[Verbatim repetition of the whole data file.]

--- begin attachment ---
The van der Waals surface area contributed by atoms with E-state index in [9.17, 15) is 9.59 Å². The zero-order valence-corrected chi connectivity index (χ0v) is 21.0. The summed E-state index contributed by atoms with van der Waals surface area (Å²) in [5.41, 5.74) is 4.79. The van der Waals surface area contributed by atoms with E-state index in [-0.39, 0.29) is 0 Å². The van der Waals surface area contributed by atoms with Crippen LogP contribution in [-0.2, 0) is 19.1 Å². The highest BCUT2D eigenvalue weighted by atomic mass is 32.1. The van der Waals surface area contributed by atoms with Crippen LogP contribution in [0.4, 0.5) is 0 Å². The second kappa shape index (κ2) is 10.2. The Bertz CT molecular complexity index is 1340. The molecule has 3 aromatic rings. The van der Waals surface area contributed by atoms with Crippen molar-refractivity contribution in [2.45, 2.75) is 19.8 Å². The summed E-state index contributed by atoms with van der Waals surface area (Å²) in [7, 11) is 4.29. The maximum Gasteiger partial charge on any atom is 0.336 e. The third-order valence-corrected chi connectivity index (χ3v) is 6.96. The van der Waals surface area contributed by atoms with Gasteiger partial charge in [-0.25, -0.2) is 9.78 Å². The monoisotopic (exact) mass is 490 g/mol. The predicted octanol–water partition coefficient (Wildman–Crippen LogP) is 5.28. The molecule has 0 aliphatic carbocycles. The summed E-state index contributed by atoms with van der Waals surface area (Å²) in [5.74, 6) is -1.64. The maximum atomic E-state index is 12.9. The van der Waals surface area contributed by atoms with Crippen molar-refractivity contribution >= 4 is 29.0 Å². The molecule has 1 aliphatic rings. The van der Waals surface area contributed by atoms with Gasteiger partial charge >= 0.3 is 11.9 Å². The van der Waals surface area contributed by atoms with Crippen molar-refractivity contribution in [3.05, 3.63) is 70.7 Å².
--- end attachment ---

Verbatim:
The van der Waals surface area contributed by atoms with E-state index in [9.17, 15) is 9.59 Å². The zero-order valence-corrected chi connectivity index (χ0v) is 21.0. The summed E-state index contributed by atoms with van der Waals surface area (Å²) in [5.41, 5.74) is 4.79. The van der Waals surface area contributed by atoms with E-state index in [-0.39, 0.29) is 0 Å². The van der Waals surface area contributed by atoms with Crippen LogP contribution in [-0.2, 0) is 19.1 Å². The highest BCUT2D eigenvalue weighted by atomic mass is 32.1. The van der Waals surface area contributed by atoms with Crippen LogP contribution in [0.4, 0.5) is 0 Å². The second kappa shape index (κ2) is 10.2. The Bertz CT molecular complexity index is 1340. The molecule has 3 aromatic rings. The van der Waals surface area contributed by atoms with Crippen molar-refractivity contribution in [2.45, 2.75) is 19.8 Å². The summed E-state index contributed by atoms with van der Waals surface area (Å²) in [7, 11) is 4.29. The maximum Gasteiger partial charge on any atom is 0.336 e. The third-order valence-corrected chi connectivity index (χ3v) is 6.96. The van der Waals surface area contributed by atoms with Gasteiger partial charge in [-0.25, -0.2) is 9.78 Å². The monoisotopic (exact) mass is 490 g/mol. The predicted octanol–water partition coefficient (Wildman–Crippen LogP) is 5.28. The molecule has 0 aliphatic carbocycles. The summed E-state index contributed by atoms with van der Waals surface area (Å²) in [5.74, 6) is -1.64. The maximum atomic E-state index is 12.9. The van der Waals surface area contributed by atoms with Crippen molar-refractivity contribution >= 4 is 29.0 Å². The molecule has 1 aliphatic rings. The van der Waals surface area contributed by atoms with Gasteiger partial charge >= 0.3 is 11.9 Å². The van der Waals surface area contributed by atoms with Crippen molar-refractivity contribution in [3.05, 3.63) is 70.7 Å².